Legal Implications of Brexit for Football

By in Governance, People & Places

Tuesday 5th September

Sam Georgevic – Student on the Mishcon De Reya Sports Law Academy

Introduction

What was most surprising about the January transfer window, with Theresa May predicted to trigger Article 50 later this month, was the lack of transfers which were completed before the deadline. Once the PM does signal the UK’s removal from the European Union, the legal status of European footballers, just like any other EU migrant, remains in the balance. Britain’s attempts to curtail immigration have come at the expense of having access to the free market. Limiting immigration inevitably has adverse effects on EU footballers coming into the UK. Speculation in recent weeks over whether no deal would be preferable to a bad deal, would suggest that there would be no system put in place to deal with EU employees. With this proving to be an unlikely scenario, it is likely that the Premier League will decide to adopt a default position of utilising the prolonged work permit structure used for non-EU nationals which would become applicable for EU players. Even if May managed to secure the preferred Government imitative of a ‘Hard Brexit’, the opportunities available to EU employees would not be offered in a sector by sector approach as this would be too difficult to micro-manage.

The Football Association’s rules on non-European Economic Area (EEA) players in the UK

From the beginning of the 2015/16 season, the Football Association changed its rules on the work permit system of non-EEA players  in a bid to reduce the amount of ‘sub-elite foreigners.’  Once Britain has left the EU, EU nationals will be subject to the following criteria:

Players coming into the English leagues would need to be:

  • “internationally established at the highest level”; and
  • “whose employment will make a significant contribution to the development of their sport at the highest level”.

Eligibility would be based on appearances for respective national teams. This also depends on a national team’s ranking:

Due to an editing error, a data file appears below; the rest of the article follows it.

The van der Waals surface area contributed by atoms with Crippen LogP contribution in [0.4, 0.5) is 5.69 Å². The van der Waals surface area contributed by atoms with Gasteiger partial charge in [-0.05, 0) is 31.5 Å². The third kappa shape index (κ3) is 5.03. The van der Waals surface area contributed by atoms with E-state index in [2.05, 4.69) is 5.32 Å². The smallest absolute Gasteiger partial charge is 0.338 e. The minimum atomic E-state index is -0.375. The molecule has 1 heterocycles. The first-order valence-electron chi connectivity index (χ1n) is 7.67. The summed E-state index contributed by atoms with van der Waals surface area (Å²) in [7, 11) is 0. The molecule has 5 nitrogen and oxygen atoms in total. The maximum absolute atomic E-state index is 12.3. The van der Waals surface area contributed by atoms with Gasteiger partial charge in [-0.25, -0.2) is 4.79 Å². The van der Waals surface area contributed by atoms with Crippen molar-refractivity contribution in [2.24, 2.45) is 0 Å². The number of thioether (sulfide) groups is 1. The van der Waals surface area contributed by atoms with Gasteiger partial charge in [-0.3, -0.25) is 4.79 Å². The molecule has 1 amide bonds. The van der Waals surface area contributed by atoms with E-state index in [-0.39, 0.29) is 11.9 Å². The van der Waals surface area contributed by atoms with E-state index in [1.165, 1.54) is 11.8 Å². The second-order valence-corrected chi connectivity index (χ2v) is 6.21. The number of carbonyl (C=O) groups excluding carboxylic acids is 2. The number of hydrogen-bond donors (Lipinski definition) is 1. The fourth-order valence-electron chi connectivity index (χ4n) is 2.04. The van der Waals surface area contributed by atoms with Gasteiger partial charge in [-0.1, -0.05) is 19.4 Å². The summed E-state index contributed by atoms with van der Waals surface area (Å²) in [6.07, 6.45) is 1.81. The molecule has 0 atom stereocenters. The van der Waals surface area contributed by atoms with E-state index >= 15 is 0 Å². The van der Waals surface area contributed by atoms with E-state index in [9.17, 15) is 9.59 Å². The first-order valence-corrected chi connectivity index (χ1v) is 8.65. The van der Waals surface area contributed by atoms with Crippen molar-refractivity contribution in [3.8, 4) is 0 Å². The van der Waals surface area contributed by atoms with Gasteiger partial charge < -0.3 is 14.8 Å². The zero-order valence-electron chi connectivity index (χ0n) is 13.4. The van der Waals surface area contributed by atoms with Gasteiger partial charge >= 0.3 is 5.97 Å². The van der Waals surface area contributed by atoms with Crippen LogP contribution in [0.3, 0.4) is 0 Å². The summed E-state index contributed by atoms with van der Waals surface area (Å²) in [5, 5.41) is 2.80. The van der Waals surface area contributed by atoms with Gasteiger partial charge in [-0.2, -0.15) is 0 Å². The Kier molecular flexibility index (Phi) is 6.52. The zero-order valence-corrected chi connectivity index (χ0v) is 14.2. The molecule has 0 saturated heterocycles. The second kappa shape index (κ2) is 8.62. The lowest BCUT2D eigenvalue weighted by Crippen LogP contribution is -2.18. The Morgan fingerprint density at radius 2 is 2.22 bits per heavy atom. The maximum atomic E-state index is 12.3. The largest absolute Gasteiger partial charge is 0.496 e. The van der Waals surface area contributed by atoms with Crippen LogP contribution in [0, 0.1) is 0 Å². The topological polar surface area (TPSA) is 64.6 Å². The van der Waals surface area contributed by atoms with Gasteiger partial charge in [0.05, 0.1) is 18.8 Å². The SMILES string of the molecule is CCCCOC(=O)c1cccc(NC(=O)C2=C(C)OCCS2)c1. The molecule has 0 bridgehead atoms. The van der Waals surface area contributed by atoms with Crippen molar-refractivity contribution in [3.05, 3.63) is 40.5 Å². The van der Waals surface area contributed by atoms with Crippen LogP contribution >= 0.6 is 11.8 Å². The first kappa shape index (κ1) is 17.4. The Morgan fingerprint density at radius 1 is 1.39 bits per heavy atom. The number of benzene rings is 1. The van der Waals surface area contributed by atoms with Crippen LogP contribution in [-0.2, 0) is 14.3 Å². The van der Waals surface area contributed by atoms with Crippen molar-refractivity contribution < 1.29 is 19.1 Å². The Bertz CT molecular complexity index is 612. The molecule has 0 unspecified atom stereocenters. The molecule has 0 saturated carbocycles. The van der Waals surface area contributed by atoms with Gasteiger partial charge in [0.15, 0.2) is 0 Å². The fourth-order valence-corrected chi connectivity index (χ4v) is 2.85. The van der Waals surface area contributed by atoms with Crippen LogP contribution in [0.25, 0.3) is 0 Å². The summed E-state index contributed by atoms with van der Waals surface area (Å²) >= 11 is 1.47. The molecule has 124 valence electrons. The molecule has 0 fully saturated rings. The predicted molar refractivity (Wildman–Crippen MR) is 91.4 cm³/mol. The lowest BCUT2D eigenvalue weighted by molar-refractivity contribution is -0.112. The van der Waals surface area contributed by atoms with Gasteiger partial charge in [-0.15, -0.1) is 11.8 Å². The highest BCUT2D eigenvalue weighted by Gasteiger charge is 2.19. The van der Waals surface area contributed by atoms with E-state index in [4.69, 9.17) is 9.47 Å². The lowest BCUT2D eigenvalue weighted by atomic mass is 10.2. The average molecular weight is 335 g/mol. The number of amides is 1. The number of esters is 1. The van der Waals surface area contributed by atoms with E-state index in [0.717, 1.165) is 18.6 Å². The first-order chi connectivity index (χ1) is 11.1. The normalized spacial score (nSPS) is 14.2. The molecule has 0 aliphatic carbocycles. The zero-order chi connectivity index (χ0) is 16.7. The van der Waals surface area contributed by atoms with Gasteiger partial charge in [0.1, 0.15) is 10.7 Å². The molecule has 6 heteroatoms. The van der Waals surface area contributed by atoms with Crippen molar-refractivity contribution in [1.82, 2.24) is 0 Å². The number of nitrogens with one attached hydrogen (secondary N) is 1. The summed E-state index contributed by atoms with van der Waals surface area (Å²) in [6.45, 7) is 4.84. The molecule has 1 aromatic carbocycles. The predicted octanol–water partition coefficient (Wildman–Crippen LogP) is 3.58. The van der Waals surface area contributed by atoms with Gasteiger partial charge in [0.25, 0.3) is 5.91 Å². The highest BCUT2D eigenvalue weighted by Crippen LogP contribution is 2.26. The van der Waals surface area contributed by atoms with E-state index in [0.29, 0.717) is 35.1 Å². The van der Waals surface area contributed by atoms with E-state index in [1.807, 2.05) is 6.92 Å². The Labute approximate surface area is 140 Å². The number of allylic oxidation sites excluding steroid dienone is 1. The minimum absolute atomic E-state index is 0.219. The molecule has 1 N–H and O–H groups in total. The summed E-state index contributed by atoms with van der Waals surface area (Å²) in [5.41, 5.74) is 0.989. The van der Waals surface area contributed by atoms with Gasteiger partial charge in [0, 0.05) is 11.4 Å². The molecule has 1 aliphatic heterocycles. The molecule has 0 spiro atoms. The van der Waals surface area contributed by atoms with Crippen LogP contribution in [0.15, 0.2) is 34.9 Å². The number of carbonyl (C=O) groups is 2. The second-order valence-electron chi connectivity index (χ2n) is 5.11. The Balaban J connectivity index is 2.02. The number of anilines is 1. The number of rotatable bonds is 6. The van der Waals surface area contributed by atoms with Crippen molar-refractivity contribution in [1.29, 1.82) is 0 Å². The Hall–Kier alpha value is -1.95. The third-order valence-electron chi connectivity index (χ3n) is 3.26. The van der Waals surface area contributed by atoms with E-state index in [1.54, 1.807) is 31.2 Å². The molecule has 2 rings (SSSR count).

Official FIFA Ranking Required % of international matches over previous 24 months
FIFA 1-10 30% and above
FIFA 11-20 45% and above
FIFA 21-30 60% and above
FIFA 31-50 75% and above[1]  

If the player does not satisfy these stipulations, they are able to appeal through the Exceptions Panel which awards points based on salary and transfer fees. This panel is supposed to be far more stringent than the previous panel which accepted the majority of appeals. Through this system, the FA hopes to cut ‘sub-elite foreigners’ by 50%.

Implications of the quota system

Post Brexit, theoretically the Football Association have the ability to discriminate according to nationality as this stipulation falls under EU law. Therefore, a quota system limiting the number of European nationals within a team could be brought in for English clubs. It is likely that the Premier League will not want to jeopardise the quality of their league and therefore they will not be inclined to initiate their own quota system discriminating on nationality. However, a quota system discriminating on nationality could certainly appear in the FA Cup and Football League. Due to the requirement for players to satisfy the aforementioned eligibility criteria, this would further entrench the divide between the ‘oligopoleague’ of the Premier League and the rest of the Football League who are not able to attract the same level of talent. Having said this, for those who argue about the importance of nurturing home talent, the lesser quality European players who are dotted throughout the Football League have played a more significant role in preventing local talent from rising through the ranks than the higher-quality Europeans playing in the Premier League. Therefore, positive developments may be induced.